Sataniv Jewish Cemetery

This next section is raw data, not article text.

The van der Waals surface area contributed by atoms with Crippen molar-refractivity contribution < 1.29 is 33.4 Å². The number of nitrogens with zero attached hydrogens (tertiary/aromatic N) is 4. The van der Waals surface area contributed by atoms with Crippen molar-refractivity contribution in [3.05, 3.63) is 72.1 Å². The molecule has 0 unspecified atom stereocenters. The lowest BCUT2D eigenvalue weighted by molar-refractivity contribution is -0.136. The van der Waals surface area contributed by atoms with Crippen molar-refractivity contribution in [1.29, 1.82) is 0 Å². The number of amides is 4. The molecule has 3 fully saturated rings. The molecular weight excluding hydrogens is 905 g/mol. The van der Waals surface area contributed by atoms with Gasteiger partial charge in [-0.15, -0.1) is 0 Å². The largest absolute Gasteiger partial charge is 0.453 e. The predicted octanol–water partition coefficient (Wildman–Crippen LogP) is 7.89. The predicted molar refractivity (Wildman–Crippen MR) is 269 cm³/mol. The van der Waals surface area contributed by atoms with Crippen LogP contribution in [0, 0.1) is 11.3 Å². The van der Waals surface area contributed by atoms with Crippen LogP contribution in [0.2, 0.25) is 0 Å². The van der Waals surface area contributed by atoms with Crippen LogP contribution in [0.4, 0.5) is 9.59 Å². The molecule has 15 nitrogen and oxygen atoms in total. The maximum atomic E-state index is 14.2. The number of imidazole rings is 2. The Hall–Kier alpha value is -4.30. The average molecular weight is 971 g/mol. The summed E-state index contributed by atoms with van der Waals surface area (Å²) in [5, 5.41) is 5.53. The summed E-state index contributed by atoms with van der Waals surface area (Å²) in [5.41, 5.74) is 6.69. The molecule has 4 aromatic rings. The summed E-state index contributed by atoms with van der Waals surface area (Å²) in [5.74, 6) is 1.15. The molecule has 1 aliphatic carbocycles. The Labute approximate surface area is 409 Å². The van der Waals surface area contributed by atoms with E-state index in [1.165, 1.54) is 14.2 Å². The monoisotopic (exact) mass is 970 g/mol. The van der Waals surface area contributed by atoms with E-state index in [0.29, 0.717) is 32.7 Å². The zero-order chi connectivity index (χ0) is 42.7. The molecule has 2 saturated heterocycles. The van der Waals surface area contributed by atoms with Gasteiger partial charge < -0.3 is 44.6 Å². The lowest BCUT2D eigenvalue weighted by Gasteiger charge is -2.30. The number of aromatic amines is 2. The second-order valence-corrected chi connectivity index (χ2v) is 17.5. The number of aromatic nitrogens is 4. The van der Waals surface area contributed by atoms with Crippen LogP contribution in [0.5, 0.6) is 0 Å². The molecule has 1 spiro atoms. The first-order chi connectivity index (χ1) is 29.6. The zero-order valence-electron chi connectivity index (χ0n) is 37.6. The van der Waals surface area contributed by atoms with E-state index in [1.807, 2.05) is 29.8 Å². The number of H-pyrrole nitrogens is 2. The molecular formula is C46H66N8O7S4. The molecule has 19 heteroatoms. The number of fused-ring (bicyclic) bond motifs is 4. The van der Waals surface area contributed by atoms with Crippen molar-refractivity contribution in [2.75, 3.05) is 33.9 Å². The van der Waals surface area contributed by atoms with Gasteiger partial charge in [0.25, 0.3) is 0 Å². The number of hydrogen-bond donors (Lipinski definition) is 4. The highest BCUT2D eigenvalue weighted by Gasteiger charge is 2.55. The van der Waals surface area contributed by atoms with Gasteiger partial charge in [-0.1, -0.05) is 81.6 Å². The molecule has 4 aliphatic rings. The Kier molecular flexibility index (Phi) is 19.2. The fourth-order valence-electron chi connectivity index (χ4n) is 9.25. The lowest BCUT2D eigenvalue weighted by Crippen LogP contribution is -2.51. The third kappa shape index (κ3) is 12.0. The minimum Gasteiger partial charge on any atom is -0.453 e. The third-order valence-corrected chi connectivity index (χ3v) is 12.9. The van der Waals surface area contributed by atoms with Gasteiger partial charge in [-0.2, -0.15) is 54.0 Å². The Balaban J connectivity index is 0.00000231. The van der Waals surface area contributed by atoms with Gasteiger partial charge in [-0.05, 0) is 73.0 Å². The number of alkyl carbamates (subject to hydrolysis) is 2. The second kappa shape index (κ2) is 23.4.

Presumably, the Jewish cemetery was established in the mid-16th century. According to epigraphic data, it already existed in the 1550s. The cemetery was operated after WWII so far as the latest preserved gravestone relates to the mid-20th century. First, it was marked on Russian maps of the 1880s, and, later, on another Russian map of the beginning of the 20th century. Jews were present in 1532. In the first half of the 16th century, a first synagogue and a Jewish cemetery were established. The Jewish community suffered the Tatars raids in the 1530s, the Khmelnytskyi massacres in 1651 and Haidamak rebellion in 1703. In 1765, the Jewish population stood at 1,369 people, and by 1897, it grew to 2,848 (68% of the total). Rabbi Leib Segal-Geller deputized Podolia in the Council of the Four Lands. In the 18th century, an independent community was created. Jews were mainly engaged in renting, trade and crafts. Jewish merchants from Sataniv regularly visited European fairs. Rabbi Mendel of Sataniv was a member of a rabbinical court that held a public trial of Jacob Frank’s movement followers in 1756. In the late 18th century, the Sataniv Hasidic community was headed by Israel Geleenter, also know as Magid of Sataniv, an adherent of Baal Shem Tov. In the late 19th century, Rabbi Hanoch-Genoch (1800–1884) founded a Hasidic court. In the late 19th century, Husiatin and Zinkov Hasids maintained their synagogues. In 1889, eight synagogues and a mikvah functioned. In 1913, a film screening in a newly-opened cinema was dedicated to the life of Jewish colonists in Erets Israel. In the 20th century, nine synagogues operated. In 1905, the Zionist groups were active. A Jewish elementary school for girls and several headers were established. In 1910, a Talmud-Torah was opened. In 1911, a private Jewish printing house was established. In July 1915, during the retreat of the Russian army, Jews were expelled, and they were allowed to return in a year. From 1917, the Bund, as well as branches of Tseiray Zion and Gehalutz were active. A Jewish public school Ivri and a library functioned. In 1919, 18 Jews were drafted into the Ukrainian People’s Republic army, and four of them were murdered by the Ukrainian fellow soldiers. In summer of 1919, during a pogrom, staged by the Ukrainian People’s Republic army, three soldiers of the Jewish self-defence detachment were killed. In 1923, 2,237 Jews resided in Sataniv. Under the Soviets, the Zionist organizations, Hebrew classes and religious institutions were restricted. In 1932, the majority of 295 yards which comprised the Giant kolkhoz were Jewish. In 1939, the Jewish population dropped to 1,516 (nearly 50% of the total) but then increased to around 2,500 in 1940 when the refugees came from the West of Ukraine. On July 6, 1941, the Wehrmacht occupied the city. On May 14–15, 1942, 240 Jews were walled up alive in cellars of an old house. In total, 647 Jews were executed during the occupation.